Total TEA = MD TEA (g*in/in2) + CD TEA (g*in/in2)

Total Modulus = MD Modulus (g/cm) + CD Modulus (g/cm)

Tensile Ratio = MD Tensile Strength (g/in) / CD Tensile Strength (g/in)

Initial Total Wet Tensile Test Method

The initial total wet tensile of a dry fibrous structure is determined using a Thwing- Albert EJA Material Tester Instrument, Cat. No. 1350, equipped with 5000 g load cell available from Thwing-Albert Instrument Company, 14 Collings Ave. W. Berlin, N.J. 08091. 10% of the 5000 g load cell is utilized for the initial total wet tensile test.

L Sample Preparation - A sample strip of dry fibrous structure to be tested [2.54 cm (1 inch) wide by greater than 5.08 cm (2inches)] long is obtained.

ii. Operation - The test settings for the instrument are:

Crosshead speed - 10.16 cm/minute (4.0 inches/minute)

Initial gauge length 2.54 cm (1.0 inch)

Adjust the load cell to read zero plus or minus 0.5gramsforce (gf)

iii. Testing Samples - One end of the sample strip is placed between the upper jaws of the machine and clamped. After verifying that the sample strip is hanging straight between the lower jaws, clamp the other end of the sample strip in the lower jaws.

a. Pre-Test - Strain the sample strip to 25 gramSforce (+/-10 gramSforce) at a strain rate of 3.38 cm/minute (1.33 inches/minute) prior to wetting the sample strip. The distance between the upper and lower jaws now being greater than 2.54 cm (1.0 inch). This distance now becomes the new zerostrain position for the forthcoming wet test described below.

b. Wet Test - While the sample strip is still at 25 gramSforce (+/-10 gramSforce), it is

wetted, starting near the upper jaws, a water/0.1% Pegosperse® ML200 (available from Lonza Inc. of Allendale, N.J.) solution [having a temperature of about 73° F +4° F. (about 23° C +2.20 C.)] is delivered to the sample strip via a 2 mL disposable pipette. Do not contact the sample strip with the pipette and do not damage the sample strip by using excessive squirting pressure. The solution is continuously added until the sample strip is visually determined to be completely saturated between the upper and lower jaws. At this point, the load cell is re-adjusted to read 0 + 0.5 gramsforCe- The sample strip is then strained at a rate of 10.16 cm/minute (4 inches/minute) and continues until the sample strip is strained past its failure point (failure point being defined as the point on the force- strain curve where the sample strip falls to 50% of its peak strength after it has been strained past its peak strength). The straining of the sample strip is initiated between 5-10 seconds after the sample is initially wetted. The initial result of the test is an array of data points in the form of load (gramSforce) versus strain (where strain is calculated as the crosshead displacement (cm of jaw movement from starting point) divided by the initial separation distance (cm) between the upper and lower jaws after the pre-test.

The sample is tested in two orientations, referred to here as MD (machine direction, i.e., in the same direction as the continuously wound reel and forming fabric) and CD (cross-machine direction, i.e., 90° from MD). The MD and CD initial wet tensile strengths are determined using the above equipment and the initial total wet tensile values are calculated in the following manner:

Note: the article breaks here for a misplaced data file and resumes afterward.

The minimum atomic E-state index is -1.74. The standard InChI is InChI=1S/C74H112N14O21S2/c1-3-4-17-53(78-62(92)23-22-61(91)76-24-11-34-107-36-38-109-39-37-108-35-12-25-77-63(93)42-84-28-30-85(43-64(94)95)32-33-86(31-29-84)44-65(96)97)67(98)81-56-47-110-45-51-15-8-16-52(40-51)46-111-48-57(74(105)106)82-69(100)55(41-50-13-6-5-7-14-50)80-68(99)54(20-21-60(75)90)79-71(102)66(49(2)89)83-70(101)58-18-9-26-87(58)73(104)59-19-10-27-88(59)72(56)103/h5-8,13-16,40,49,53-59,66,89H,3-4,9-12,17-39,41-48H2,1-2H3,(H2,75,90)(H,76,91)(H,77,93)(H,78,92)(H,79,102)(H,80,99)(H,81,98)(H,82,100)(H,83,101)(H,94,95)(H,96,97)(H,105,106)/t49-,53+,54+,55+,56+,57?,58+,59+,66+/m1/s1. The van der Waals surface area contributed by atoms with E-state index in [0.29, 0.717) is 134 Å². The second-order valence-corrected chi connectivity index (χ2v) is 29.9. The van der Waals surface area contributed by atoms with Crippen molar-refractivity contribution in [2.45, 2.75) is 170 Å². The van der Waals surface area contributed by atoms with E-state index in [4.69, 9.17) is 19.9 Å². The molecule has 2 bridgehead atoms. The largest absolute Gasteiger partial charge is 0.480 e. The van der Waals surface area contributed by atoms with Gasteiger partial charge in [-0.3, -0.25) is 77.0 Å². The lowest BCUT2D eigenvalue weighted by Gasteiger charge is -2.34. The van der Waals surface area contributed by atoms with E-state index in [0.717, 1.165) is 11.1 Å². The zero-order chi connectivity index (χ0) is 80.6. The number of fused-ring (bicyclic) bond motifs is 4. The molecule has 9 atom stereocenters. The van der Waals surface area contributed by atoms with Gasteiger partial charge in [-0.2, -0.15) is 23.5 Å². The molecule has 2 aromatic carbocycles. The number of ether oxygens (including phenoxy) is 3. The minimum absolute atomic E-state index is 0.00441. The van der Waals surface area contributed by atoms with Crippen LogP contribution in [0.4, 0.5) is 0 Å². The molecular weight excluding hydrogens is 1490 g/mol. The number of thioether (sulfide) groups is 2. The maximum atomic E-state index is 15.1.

ITWT(g/inch)=Peak LoadMD (gf)/l (inchwidth)+Peak LoadCD (gf)/l (inchwidth)

Percent Compressibility Test Method

Percent Roll Compressibility (Percent Compressibility) is determined using the Roll Diameter Tester 1000 as shown in Figure 1. It is comprised of a support stand made of two aluminum plates, a base plate 1001 and a vertical plate 1002 mounted perpendicular to the base, a sample shaft 1003 to mount the test roll, and a bar 1004 used to suspend a precision diameter tape 1005 that wraps around the circumference of the test roll. Two different weights 1006 and 1007 are suspended from the diameter tape to apply a confining force during the uncompressed and compressed measurement. All testing is performed in a conditioned room maintained at about 23 °C + 2 C° and about 50% + 2% relative humidity.

The diameter of the test roll is measured directly using a Pi® tape or equivalent precision diameter tape (e.g. an Executive Diameter tape available from Apex Tool Group, LLC, Apex, NC, Model No. W606PD) which converts the circumferential distance into a diameter measurement so the roll diameter is directly read from the scale. The diameter tape is graduated to 0.01 inch increments with accuracy certified to 0.001 inch and traceable to NIST. The tape is 0.25 in wide and is made of flexible metal that conforms to the curvature of the test roll but is not elongated under the 1100 g loading used for this test. If necessary the diameter tape is shortened from its original length to a length that allows both of the attached weights to hang freely during the test, yet is still long enough to wrap completely around the test roll being measured. The cut end of the tape is modified to allow for hanging of a weight (e.g. a loop). All weights used are calibrated, Class F hooked weights, traceable to NIST. The aluminum support stand is approximately 600 mm tall and stable enough to support the test roll horizontally throughout the test. The sample shaft 1003 is a smooth aluminum cylinder that is mounted perpendicularly to the vertical plate 1002 approximately 485 mm from the base. The shaft has a diameter that is at least 90% of the inner diameter of the roll and longer than the width of the roll. A small steal bar 1004 approximately 6.3 mm diameter is mounted perpendicular to the vertical plate 1002 approximately 570 mm from the base and vertically aligned with the sample shaft. The diameter tape is suspended from a point along the length of the bar corresponding to the midpoint of a mounted test roll. The height of the tape is adjusted such that the zero mark is vertically aligned with the horizontal midline of the sample shaft when a test roll is not present.